The dwarf planet Ceres' puzzling bright spots are starting to come into focus.

NASA's Dawn spacecraft has obtained the best views yet of the mysterious features, capturing them from a distance of just 8,400 miles (13,600 kilometers) in a series of images that mission team members combined to make a new video of the bright spots on Ceres.

The new photos, which Dawn took on May 3 and May 4, have a resolution of 0.8 miles (1.3 km) per pixel. They reveal that the two brightest spots are actually made up of numerous small patches, though just what the features are remains a mystery, NASA officials said.

NASA's Dawn spacecraft captured this image of the dwarf planet Ceres and its mysterious bright spots on May 4, 2015, from a distance of 8,400 miles (13,500 kilometers).
NASA's Dawn spacecraft captured this image of the dwarf planet Ceres and its mysterious bright spots on May 4, 2015, from a distance of 8,400 miles (13,500 kilometers).
Credit: NASA/JPL-Caltech/UCLA/MPS/DLR/IDA

"Dawn scientists can now conclude that the intense brightness of these spots is due to the reflection of sunlight by highly reflective material on the surface, possibly ice," Dawn principal investigator Christopher Russell of the University of California, Los Angeles, said in a statement.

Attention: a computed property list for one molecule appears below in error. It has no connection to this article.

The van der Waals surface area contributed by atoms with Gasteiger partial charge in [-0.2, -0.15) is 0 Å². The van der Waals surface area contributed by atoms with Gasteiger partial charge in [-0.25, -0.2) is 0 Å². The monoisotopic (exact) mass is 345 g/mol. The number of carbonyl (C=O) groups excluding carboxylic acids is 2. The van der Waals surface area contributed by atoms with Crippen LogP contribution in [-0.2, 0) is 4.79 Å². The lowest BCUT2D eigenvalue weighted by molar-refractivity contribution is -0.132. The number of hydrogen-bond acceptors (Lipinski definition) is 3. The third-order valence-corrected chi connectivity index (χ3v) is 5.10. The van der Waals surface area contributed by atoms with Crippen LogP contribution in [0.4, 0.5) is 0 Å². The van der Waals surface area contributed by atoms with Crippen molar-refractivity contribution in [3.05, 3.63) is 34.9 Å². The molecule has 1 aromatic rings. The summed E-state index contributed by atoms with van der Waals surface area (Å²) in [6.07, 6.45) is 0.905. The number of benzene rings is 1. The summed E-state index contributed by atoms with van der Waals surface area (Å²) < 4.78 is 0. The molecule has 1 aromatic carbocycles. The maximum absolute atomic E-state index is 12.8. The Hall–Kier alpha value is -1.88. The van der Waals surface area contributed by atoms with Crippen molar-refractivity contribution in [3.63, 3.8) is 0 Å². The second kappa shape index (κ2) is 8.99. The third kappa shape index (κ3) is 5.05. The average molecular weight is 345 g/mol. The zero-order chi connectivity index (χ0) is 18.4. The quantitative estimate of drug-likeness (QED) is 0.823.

The $466 million Dawn mission launched in September 2007. From July 2011 through September 2012, Dawn orbited the protoplanet Vesta, which, like Ceres, lies in the main asteroid belt, located between Mars and Jupiter.

Dawn arrived at the 590-mile-wide (950 km) Ceres on March 6, in the process becoming the first spacecraft ever to orbit a dwarf planet, as well as the first to circle two objects beyond the Earth-moon system.

The probe just departed its first science orbit at Ceres; on Saturday (May 9), Dawn fired up its ion engine and began spiraling down to its second science orbit, which will take the spacecraft within 2,700 miles (4,400 km) of Ceres' surface.

Dawn is expected to get there by June 6. (Ion engines are extremely efficient, but very low-thrust.) The probe will then begin a comprehensive mapping campaign that should reveal key insights about Ceres' geological history. That could include whether or not the dwarf planet is still geologically active, a possibility hinted at by a recent Hubble Space Telescope observation of apparent water-vapor plumes emanating from Ceres.

Dawn will eventually descend to two even closer-in orbits, studying Ceres from a distance of just 900 miles (1,450 km) and 230 miles (370 km) over the course of its time at the dwarf planet before wrapping up its mission in June 2016.

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